Increased reliance on a variation of this process known as horizontal hydraulic fracturing has raised the profile of hydrofracking generally. Horizontal hydrofracking entails the injection of drilling fluids horizontally along strata containing natural gas deposits. On the plus side, this practice significantly increases the ability to recover natural gas from shale gas deposits, making natural gas development economically viable in many areas for the first time.  In New York, for example, the advent of horizontal hydrofracking has opened up the Marcellus Shale and, perhaps, the Utica Shale for possible development.  As a result, many upstate New Yorkers are confronting the possibility of natural gas drilling near their homes for the first time. On the negative side, horizontal hydrofracking requires more water than traditional hydrofracking, increasing public concerns about possible impacts on water supply, including contamination.  Reports of well blowouts and wastewater treatment problems in Pennsylvania and elsewhere have heightened public concerns about HVHF.

History of Hydraulic Fracturing Regulation in New York

Prior to the advent of high-volume hydraulic fracturing, New York had established a comprehensive program regulating oil, gas and solution mining. Article 23 of the New York Environmental Conservation Law (ECL) and its implementing regulations, set forth at 6 NYCRR Parts 550-559, require individuals to obtain a permit from DEC prior to drilling for natural gas. The statute and regulations also impose comprehensive well spacing requirements. In addition, drillers must comply with setback requirements that limit the location of wells in relation to homes, streets, water bodies and other features. They also must implement specific drilling practices, and comply with rules relating to plugging and abandonment, reporting, recordkeeping and financial security.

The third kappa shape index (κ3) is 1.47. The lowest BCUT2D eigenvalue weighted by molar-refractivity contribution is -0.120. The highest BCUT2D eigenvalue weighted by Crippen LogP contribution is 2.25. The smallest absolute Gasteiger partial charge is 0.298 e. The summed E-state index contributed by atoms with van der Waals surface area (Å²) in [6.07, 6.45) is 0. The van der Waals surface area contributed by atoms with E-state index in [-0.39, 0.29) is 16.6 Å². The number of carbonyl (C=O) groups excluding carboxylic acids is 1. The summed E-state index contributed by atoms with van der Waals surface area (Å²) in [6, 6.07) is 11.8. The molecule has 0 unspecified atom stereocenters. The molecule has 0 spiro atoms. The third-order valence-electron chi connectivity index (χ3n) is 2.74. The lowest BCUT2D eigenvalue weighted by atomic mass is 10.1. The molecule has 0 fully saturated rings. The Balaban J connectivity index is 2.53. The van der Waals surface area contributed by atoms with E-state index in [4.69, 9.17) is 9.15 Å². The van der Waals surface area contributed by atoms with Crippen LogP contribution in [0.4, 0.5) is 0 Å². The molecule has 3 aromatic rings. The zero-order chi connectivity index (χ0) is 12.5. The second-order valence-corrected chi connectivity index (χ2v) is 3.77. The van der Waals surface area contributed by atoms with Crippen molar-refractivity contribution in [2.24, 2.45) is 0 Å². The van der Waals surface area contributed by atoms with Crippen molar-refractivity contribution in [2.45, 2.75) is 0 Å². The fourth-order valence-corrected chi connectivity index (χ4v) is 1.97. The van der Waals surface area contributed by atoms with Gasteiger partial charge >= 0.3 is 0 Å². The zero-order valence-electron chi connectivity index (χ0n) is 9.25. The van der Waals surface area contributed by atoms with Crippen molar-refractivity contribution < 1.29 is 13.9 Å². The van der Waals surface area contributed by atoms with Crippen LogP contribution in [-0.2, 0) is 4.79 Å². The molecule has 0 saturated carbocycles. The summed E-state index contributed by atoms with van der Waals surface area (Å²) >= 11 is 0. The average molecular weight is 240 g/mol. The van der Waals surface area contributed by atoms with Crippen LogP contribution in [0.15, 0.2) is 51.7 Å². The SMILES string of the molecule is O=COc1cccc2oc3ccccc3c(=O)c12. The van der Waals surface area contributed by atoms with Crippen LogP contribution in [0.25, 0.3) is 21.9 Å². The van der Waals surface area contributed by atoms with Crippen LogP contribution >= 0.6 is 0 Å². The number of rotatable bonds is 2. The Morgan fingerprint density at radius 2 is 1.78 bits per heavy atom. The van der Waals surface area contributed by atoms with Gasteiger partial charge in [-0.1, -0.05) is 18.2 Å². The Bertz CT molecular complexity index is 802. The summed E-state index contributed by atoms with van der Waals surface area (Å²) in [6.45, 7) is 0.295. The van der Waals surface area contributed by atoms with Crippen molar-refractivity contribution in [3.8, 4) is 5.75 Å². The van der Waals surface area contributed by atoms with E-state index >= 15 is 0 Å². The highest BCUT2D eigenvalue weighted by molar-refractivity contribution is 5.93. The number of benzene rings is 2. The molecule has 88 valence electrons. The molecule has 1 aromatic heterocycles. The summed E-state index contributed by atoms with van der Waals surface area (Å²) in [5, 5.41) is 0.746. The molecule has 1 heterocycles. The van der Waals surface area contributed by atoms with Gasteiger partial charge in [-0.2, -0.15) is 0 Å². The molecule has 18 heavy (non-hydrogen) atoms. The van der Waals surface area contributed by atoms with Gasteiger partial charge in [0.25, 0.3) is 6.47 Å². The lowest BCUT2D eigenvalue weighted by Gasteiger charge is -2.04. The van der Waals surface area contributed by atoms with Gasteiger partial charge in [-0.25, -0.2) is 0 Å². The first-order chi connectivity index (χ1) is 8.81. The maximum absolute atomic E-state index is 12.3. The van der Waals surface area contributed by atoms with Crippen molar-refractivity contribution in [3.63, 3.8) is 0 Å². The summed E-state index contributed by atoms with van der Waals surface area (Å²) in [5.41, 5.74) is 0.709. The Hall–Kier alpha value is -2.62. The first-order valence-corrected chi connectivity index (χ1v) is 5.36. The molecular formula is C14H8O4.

The construction and operation of wells also are potentially subject to other environmental regulations, depending on the specific details of the project.  For example, if the operator intends to directly discharge flowback water from the site, it must obtain a State Pollutant Discharge Elimination System (SPDES) permit from DEC; if construction of the project could potentially disturb one acre or more, the project arguably must seek coverage under the SPDES general permit for stormwater discharges associated with construction activity.  Drilling activities also are subject to the State Environmental Quality Review Act (SEQRA).